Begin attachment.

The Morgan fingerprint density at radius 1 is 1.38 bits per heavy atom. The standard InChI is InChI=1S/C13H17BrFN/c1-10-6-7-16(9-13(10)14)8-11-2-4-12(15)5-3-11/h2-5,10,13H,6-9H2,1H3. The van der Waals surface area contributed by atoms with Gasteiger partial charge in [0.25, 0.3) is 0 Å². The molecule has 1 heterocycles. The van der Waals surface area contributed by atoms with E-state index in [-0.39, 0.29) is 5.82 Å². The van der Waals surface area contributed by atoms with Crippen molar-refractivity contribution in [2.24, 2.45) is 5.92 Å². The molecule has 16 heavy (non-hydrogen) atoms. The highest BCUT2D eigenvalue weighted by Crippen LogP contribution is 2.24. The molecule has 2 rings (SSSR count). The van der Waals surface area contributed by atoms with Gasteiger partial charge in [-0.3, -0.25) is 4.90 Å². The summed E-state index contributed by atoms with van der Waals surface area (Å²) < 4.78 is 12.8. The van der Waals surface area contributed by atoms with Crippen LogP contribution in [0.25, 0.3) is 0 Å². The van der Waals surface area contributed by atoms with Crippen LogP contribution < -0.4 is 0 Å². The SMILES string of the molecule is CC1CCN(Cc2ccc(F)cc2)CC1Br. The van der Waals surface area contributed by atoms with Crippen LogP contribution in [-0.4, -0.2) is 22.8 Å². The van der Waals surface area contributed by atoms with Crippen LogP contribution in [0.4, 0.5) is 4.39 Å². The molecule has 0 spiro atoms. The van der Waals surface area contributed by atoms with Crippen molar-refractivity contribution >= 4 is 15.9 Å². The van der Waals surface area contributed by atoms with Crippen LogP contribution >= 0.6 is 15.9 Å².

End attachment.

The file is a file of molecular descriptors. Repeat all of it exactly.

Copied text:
The Morgan fingerprint density at radius 1 is 1.38 bits per heavy atom. The standard InChI is InChI=1S/C13H17BrFN/c1-10-6-7-16(9-13(10)14)8-11-2-4-12(15)5-3-11/h2-5,10,13H,6-9H2,1H3. The van der Waals surface area contributed by atoms with Gasteiger partial charge in [0.25, 0.3) is 0 Å². The molecule has 1 heterocycles. The van der Waals surface area contributed by atoms with E-state index in [-0.39, 0.29) is 5.82 Å². The van der Waals surface area contributed by atoms with Crippen molar-refractivity contribution in [2.24, 2.45) is 5.92 Å². The molecule has 16 heavy (non-hydrogen) atoms. The highest BCUT2D eigenvalue weighted by Crippen LogP contribution is 2.24. The molecule has 2 rings (SSSR count). The van der Waals surface area contributed by atoms with Gasteiger partial charge in [-0.3, -0.25) is 4.90 Å². The summed E-state index contributed by atoms with van der Waals surface area (Å²) < 4.78 is 12.8. The van der Waals surface area contributed by atoms with Crippen LogP contribution in [0.25, 0.3) is 0 Å². The van der Waals surface area contributed by atoms with Crippen LogP contribution < -0.4 is 0 Å². The SMILES string of the molecule is CC1CCN(Cc2ccc(F)cc2)CC1Br. The van der Waals surface area contributed by atoms with Crippen LogP contribution in [-0.4, -0.2) is 22.8 Å². The van der Waals surface area contributed by atoms with Crippen LogP contribution in [0.4, 0.5) is 4.39 Å². The molecule has 0 spiro atoms. The van der Waals surface area contributed by atoms with Crippen molar-refractivity contribution >= 4 is 15.9 Å². The van der Waals surface area contributed by atoms with Crippen LogP contribution >= 0.6 is 15.9 Å².